When Does Bone Formation Begin?
Bone formation, or ossification, is the process by which bones form and develop. It begins in the womb and continues throughout life. During fetal development, bone formation begins around the sixth week of gestation and continues until birth.
During fetal development, a process called intramembranous ossification occurs. This is when flat bones such as the skull and clavicle form from mesenchymal cells that are found in connective tissue. The cells differentiate into osteoblasts, which are responsible for forming bone. These osteoblasts secrete collagen fibers and calcium phosphate to form a hard matrix that will eventually become bone.
After birth, a process called endochondral ossification occurs. This is when long bones such as the femur and tibia form from hyaline cartilage. The cartilage is gradually replaced by bone through a process of calcification and resorption. Osteoblasts continue to secrete collagen fibers and calcium phosphate to form a hard matrix that will eventually become bone.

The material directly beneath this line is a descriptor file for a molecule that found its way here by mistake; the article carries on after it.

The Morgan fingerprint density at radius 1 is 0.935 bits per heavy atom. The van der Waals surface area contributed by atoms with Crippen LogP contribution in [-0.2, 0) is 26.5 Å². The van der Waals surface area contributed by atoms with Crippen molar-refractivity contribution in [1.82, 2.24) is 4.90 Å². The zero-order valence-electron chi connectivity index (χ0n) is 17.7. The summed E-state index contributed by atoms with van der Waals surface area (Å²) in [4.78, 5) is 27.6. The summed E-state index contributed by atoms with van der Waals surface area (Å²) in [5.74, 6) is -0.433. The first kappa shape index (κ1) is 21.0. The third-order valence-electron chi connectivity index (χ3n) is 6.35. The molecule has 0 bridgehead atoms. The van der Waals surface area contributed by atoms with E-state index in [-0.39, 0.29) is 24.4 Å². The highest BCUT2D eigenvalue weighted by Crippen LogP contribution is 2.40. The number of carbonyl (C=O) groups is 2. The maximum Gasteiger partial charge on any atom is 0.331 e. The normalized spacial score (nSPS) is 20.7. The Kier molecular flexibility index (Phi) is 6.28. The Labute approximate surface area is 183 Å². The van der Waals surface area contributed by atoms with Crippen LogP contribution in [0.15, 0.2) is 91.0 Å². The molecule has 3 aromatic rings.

Bone formation continues throughout life as bones remodel themselves in response to physical activity and other environmental factors. As people age, their bones become less dense due to decreased levels of hormones such as estrogen and testosterone, leading to an increased risk of fractures.